Stocks, Futures & Forex :

The Difference Between Stocks, Futures and Forex

Today, it will not be easy to ignore the amount of financial instruments made available to individuals. Besides, it is not uncommon that diversity rhymes with complexity.

From this point of view, we see more and more products emerging, the functioning of which could escape a large part of the neophytes. We therefore want to clarify for our readers the differences between some of the best-known instruments that are stocks, futures contracts and Forex.

The actions

How do you trade the shares?
These are titles of property issued by corporations giving rise to different rights, such as receiving a dividend or attending general meetings. Actions were born in the 19th century with the rise of capitalism.

Currently the principle is the same as at the time, it consists of recovering an added value on the rise of a purchased security. However, since the emergence of stocks, speculative methods have evolved somewhat. Indeed, even if one can still buy shares for cash, there is the SRD (Deferred Settlement Service) allowing investors to play down certain values ​​or to benefit from a leverage of up to 5.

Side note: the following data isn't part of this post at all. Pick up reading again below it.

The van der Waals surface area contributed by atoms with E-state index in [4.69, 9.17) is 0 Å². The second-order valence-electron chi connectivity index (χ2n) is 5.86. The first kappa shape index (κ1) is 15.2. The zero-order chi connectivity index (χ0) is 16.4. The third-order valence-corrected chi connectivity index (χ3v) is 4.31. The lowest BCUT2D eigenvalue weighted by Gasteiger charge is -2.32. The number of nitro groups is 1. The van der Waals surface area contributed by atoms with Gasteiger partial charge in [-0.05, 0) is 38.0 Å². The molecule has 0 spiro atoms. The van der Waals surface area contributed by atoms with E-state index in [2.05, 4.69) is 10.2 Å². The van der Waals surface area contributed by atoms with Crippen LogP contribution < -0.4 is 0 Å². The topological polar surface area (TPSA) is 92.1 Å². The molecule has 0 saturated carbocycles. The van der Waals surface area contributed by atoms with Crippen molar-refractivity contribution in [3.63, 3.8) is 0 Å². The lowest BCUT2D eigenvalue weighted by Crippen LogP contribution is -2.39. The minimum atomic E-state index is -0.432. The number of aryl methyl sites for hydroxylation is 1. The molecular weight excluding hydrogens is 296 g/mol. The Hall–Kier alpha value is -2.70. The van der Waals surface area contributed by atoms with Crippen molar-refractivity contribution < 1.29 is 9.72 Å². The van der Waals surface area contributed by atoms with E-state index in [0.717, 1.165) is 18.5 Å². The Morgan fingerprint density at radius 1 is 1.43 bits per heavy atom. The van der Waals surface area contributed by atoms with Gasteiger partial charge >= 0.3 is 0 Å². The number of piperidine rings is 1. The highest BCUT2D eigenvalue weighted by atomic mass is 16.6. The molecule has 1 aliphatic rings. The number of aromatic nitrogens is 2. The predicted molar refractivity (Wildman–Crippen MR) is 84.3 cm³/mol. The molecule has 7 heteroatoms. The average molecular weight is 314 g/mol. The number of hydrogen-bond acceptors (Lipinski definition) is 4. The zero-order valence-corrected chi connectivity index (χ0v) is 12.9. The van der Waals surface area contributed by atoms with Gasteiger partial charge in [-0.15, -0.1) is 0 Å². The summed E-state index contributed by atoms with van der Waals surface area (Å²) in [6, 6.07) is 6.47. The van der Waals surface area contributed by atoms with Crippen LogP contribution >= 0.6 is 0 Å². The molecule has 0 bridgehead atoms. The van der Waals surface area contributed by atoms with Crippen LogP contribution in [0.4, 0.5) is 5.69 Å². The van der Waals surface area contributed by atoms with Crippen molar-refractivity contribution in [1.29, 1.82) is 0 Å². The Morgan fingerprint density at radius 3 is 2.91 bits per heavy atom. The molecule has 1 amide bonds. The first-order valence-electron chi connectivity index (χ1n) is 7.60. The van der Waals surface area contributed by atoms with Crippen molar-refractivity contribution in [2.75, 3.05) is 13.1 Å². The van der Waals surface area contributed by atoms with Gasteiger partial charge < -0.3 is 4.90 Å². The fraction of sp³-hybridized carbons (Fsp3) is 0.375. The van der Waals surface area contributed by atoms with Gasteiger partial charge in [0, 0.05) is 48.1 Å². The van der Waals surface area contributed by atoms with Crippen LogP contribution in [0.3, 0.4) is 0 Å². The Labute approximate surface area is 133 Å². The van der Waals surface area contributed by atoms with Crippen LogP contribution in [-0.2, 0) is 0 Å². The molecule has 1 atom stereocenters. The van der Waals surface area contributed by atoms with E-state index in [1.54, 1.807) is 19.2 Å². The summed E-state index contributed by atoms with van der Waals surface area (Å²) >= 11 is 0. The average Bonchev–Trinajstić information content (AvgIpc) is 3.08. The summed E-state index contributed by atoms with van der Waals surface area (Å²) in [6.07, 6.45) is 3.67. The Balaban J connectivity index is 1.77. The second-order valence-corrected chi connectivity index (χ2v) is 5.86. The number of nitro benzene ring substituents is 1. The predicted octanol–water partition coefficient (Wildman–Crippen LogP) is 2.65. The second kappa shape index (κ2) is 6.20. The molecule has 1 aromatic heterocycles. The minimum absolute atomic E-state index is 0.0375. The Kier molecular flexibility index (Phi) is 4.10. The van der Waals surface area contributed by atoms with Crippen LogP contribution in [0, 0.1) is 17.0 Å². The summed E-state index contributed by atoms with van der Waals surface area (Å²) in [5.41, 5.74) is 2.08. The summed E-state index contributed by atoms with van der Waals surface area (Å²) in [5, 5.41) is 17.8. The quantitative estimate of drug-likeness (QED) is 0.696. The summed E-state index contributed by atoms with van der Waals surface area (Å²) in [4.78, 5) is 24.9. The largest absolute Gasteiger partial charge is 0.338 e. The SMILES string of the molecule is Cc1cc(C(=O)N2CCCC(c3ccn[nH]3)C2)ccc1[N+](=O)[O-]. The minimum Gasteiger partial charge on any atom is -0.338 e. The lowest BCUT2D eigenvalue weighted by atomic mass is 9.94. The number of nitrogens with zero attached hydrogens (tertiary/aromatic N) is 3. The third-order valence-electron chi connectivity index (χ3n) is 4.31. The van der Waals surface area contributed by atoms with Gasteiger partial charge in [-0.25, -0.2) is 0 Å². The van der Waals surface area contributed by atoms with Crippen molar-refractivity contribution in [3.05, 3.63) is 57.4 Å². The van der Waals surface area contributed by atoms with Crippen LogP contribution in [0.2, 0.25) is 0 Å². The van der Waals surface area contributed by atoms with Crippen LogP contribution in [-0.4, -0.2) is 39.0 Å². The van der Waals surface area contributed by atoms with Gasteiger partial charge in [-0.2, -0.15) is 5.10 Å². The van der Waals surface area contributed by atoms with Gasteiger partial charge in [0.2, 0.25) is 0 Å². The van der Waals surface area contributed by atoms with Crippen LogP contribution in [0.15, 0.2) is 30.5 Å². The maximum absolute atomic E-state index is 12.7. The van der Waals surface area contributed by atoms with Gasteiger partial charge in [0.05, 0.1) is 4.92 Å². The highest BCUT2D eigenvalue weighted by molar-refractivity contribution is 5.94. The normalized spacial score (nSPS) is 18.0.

It is not necessarily obvious to trade stocks, it is a product that can prove to be quite restrictive. Indeed as we said before, the maximum leverage is 5, this remains rather negligible compared to those proposed on the forex. In addition, the transaction costs are fixed but are quite large (2 € for the lowest) and can be added guard fees according to brokers.

In the equity market, and especially in leveraged positions, it is clear that a greater amount of money is entered on the market than the one on the account. Therefore, a debit balance account is not unlikely. This possibility is increased by the fact that large gaps can be observed from one session to the next.

In terms of account size, brokers usually require a minimum balance of between 500 and 1000 €.

The Futures

What is a Future contract?
Even if future contracts appear to be more complex products than equities, they are no less old. Indeed their creation dates also from the 19th century, used by farmers of the old time to guard against fluctuations in prices, they are now part of the most treated financial products.